A novel thermal scanning probe lithography (tSPL) method based on the local removal of organic resist materials has been developed at the IBM Research Laboratory in Zurich [1-3]. A polymeric polyphthalaldehyde resist [2-4] responds to the presence of a hot tip by local material decomposition and desorption. Thereby arbitrarily shaped patterns can be written in the organic films in the form of a topographic relief, constrained only by the shape of the tip. The combination of the fast ‘direct development’ patterning of a polymer resist and the in-situ metrology capability of the AFM setup allows to reduce the typical turnaround time for nano-lithography to minutes.
Patterning rates of 500 kHz have been achieved. For this, the mechanics and drive waveform of the scan stage were optimized, achieving high speed linear scanning with an overall position accuracy of ± 10 nm over scan-ranges and scan-speeds of up to 50 μm and 20 mm/s, respectively. A pre-tension-and-release strategy was used to actuate the cantilever above its resonance frequency of 150 kHz. Fabrication of three dimensional patterns is done in a single patterning step by controlling the amount of material removal at each pixel position. The individual depths of the pixels are controlled by the force acting on the cantilever.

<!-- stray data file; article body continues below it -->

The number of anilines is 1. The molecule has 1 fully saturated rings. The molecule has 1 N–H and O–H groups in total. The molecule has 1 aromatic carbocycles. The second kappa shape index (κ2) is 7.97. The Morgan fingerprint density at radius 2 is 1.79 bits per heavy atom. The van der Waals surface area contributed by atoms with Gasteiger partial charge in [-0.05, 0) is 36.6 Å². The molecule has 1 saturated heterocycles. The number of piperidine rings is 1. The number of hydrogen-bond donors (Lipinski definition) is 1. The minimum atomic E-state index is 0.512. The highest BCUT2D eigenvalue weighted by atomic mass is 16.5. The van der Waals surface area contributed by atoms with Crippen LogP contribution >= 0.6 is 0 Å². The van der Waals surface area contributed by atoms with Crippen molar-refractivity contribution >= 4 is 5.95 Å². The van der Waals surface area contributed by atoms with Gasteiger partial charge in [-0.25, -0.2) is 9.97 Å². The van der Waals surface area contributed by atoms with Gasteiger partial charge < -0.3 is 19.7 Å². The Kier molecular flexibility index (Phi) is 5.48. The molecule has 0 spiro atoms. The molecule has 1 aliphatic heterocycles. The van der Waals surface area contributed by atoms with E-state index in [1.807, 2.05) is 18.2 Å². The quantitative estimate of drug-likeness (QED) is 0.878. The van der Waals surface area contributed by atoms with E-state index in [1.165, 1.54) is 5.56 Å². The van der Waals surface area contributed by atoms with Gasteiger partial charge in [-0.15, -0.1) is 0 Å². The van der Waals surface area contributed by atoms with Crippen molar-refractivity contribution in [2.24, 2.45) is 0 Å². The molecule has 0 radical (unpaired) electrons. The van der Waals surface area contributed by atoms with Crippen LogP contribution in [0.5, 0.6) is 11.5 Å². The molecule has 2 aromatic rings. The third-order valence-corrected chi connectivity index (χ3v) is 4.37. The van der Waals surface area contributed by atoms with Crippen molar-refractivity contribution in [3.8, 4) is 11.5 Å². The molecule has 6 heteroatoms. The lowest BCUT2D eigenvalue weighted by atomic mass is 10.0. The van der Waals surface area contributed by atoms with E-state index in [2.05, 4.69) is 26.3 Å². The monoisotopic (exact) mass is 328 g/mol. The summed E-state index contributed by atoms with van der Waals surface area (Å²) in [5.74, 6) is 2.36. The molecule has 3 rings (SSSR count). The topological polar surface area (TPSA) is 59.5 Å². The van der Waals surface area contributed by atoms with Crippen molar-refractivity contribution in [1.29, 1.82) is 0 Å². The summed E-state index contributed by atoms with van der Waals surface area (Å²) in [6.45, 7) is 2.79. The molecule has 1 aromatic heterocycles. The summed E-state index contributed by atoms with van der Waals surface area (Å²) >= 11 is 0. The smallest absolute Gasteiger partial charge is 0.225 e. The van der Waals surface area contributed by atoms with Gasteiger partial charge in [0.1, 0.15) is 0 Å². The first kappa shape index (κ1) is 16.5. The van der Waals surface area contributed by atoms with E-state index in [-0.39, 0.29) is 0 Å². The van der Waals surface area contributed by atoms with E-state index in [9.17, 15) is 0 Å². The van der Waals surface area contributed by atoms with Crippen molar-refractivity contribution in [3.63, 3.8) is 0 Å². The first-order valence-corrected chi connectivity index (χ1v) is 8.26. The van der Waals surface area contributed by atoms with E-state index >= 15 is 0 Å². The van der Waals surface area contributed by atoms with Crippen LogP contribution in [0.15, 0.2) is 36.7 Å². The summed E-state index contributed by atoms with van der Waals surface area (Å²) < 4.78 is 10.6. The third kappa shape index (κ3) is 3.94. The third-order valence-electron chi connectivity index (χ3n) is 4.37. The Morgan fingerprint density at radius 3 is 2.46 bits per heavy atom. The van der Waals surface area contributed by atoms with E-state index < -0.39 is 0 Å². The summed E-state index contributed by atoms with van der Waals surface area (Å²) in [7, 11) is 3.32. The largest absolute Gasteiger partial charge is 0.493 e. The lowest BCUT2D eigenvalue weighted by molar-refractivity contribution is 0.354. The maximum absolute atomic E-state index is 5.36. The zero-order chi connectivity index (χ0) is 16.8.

The structuring capability in the third dimension adds an entirely new feature to the lithography landscape and finds applications e. g. in multi-level data storage, nano/microoptic components and directed positioning of nanoparticles. For the latter, shapematching guiding structures for the assembly of nanorods of size 80nm × 25nm have been written by thermal scanning probe lithography . The nanorods were assembled into the guiding structures by means of capillary interactions. Following particle assembly, the polymer was removed cleanly by thermal decomposition and the nanorods are transferred to the underlying substrate without change of lateral position. As a result we demonstrate both the placement and orientation of nanorods with an overall positioning accuracy of ≈ 10 nm onto an unstructured target substrate.
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